The thing is though, there might not be a lot you can do about it. Using headphones to block it out is smart, and if you don’t feel like having headphones in all day, you could also try white noise if the coworkers around you will agree to it. If it were something like humming or drumming her fingers, you could just ask her directly – you know, “hey, you probably don’t realize you’re doing this, but it’s pretty distracting – could I ask you to stop?” But with eating, it’s harder to say, “Hey, you’re a loud chewer and it’s gross, please stop.”  Well, maybe you could, actually – with some relationships, if you got along really well and had good rapport, you actually could kind of joke about it and say, “Good lord, you’re a loud chewer! You’ve got to keep that down or I’m going to confiscate your chips!” If you have that kind of relationship where you like each other and you joke together, maybe you could do that. But it won’t go over well with everyone. And some of this may just be realizing that working around other humans means working around noises – it’s just part of the package, because we are a loud and gross species, some of us more than others.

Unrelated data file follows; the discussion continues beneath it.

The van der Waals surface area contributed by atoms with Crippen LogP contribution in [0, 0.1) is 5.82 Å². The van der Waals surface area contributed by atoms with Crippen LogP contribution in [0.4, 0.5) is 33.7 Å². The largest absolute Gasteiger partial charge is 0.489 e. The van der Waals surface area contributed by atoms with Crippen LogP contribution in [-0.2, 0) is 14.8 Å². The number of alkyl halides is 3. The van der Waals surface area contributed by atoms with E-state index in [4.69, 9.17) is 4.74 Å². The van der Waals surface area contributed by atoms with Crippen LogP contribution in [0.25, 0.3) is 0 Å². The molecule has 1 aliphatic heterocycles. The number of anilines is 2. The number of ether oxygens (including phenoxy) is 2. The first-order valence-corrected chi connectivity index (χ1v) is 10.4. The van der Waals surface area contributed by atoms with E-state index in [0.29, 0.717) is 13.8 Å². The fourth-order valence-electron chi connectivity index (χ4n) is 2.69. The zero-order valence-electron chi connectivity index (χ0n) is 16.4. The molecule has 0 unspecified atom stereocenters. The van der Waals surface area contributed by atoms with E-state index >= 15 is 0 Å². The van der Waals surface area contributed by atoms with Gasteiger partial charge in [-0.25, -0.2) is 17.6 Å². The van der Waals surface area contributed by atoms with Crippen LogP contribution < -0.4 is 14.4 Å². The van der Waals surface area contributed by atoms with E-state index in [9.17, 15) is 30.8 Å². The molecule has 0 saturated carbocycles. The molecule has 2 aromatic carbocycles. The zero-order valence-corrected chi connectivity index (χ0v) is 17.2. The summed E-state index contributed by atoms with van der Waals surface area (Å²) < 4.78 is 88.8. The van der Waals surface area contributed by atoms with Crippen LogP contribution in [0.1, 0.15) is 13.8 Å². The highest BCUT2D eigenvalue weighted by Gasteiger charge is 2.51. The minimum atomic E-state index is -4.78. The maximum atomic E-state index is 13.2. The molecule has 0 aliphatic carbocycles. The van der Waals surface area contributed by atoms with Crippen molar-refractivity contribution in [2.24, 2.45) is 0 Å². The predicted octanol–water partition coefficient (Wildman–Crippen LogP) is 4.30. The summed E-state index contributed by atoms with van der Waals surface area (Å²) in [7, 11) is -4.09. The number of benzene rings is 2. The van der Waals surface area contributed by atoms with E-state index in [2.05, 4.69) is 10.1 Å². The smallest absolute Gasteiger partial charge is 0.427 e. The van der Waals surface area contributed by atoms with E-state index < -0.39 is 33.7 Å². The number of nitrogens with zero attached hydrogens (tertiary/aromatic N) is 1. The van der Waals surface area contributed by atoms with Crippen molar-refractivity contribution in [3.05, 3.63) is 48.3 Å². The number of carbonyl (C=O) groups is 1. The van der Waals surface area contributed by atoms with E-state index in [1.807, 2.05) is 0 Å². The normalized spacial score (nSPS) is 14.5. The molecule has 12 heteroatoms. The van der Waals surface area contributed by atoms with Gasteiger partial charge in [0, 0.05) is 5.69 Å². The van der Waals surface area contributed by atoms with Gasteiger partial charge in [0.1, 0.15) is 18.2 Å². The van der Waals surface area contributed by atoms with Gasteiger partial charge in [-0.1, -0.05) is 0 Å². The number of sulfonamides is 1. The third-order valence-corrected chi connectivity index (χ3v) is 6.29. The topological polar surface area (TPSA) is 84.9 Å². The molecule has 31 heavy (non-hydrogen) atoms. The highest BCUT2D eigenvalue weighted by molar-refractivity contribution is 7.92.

But there is that thing about her talking to clients with her mouth full, and that one honestly might not really be your business, even though I get why you’re annoyed by it. If you have a really good relationship with her, it is possible that you could say something like, “Hey, I don’t know if you realize, but if I were your client, I could probably tell you were chewing while talking to me just now and I probably would not be thrilled.” But if you don’t have a close relationship with him or a relationship that allows for that, then I think you’ve got to just figure that’s not your problem to solve. It’s something her boss might want to address, but it doesn’t really rise to the level of thing that you should tip her manager off about.